Market Barriers to the Development of Pharmacotherapies for the Treatment of Cocaine Abuse and Addiction: Final Report. Industry Perception of Market Barriers


Some of the market barriers identified in the 1995 IOM report were confirmed through the interviews with private firms and case studies conducted for this effort. Figure 36 summarizes the market barriers that were confirmed (in full or in part) and not confirmed during this study. (As noted above, the number of interviews and case studies was limited by the scope of this study.) Although no new general types of market barriers were identified during this project, certain ones were elaborated or described in a more contemporary context.

Figure 36: Perceived Market Barriers in 1995 IOM Report
Market Barrier from IOM Report Confirmed Not Confirmed Notes
Uncertain market environment    
Limited number of researchers focusing on drug abuse    
Lack of well-characterized animal models of cocaine addiction        
Limited basic science knowledge of addiction, craving, and relapse    
File IND      
Clinical Studies      
DEA regulations    
Complications of concomitant illness and polydrug abuse    
Patient population perceived as difficult to study    
Efficacy outcomes difficult to define or measure    
Few clinical investigators    
File NDA      
Length of FDA approval process    
Other Approval      
State rescheduling    
Varied state / local approval processes    
DEA review time    
Varied state and local regulations    
Lack of traditional marketing to physicians    
Pricing clause in DHHS CRADAs   NIH recently removed reasonable pricing clause from CRADAs
Small foreign market    
Treatment System      
Limited number of narcotic treatment programs    
Stigma of drug-abuse    
Bias by some treatment providers against pharmacologic treatments    
Varied state / local treatment regulations and financing mechanisms    
Uncertain treatment financing    
Adapted from: IOM, Development of Medications for the Treatment of Opiate and Cocaine Addictions, 1995.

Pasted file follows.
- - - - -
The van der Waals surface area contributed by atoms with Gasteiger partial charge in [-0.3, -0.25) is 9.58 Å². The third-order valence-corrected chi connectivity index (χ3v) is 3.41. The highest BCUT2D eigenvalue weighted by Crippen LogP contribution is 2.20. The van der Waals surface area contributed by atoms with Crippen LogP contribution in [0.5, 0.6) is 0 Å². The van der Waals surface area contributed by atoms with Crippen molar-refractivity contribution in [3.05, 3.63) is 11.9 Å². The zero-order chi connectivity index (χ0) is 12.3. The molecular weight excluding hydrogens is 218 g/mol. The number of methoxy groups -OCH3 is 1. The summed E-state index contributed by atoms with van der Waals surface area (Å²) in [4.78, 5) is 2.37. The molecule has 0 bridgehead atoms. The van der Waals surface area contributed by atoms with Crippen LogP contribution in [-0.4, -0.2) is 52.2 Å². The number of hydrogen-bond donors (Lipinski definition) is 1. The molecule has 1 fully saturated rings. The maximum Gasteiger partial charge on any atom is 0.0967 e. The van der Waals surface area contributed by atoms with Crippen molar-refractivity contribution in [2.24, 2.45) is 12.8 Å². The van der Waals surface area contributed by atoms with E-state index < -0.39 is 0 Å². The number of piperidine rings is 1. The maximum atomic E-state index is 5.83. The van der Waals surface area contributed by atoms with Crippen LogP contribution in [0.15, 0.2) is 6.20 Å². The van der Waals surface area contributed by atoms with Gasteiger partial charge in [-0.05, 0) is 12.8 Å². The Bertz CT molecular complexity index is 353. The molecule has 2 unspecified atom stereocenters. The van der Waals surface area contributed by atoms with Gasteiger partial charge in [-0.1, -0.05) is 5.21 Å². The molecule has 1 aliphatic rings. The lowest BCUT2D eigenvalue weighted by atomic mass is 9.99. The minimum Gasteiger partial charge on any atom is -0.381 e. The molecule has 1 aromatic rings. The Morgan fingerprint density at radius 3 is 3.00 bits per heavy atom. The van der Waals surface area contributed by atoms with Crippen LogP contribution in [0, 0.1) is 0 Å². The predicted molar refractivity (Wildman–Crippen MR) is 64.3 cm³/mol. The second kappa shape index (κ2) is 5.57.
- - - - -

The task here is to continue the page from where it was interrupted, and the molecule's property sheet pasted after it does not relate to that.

Two types of market barriers emerged from our report. Critical barriers are those that must be surmounted in order for pharmaceutical firms to regard as feasible the prospects for developing cocaine addiction medications that will be financially successful. Non-critical market barriers are those that, if lowered or eliminated, may enhance (though perhaps only marginally) the financial outlook for developing cocaine addiction medications only if the critical barriers are also lowered. That is, without lowering the critical barriers, lowering the non-critical ones would be unlikely to transform an unattractive market into an attractive one.

Among the diverse market barriers perceived by the industry, three emerged as critical in this study, i.e., that would have to be lowered or eliminated in order to begin to make new drug development attractive to pharmaceutical companies:

  • Small and uncertain market for cocaine addiction and abuse pharmacotherapy
  • A substance abuse treatment system that limits access to this market
  • Limited and uncertain payment for treatment

The beginning of the following section briefly describes private industry's views on the strength and importance of these three critical market barriers. The remainder of the section describes non-critical market barriers relative to the process of drug development and marketing.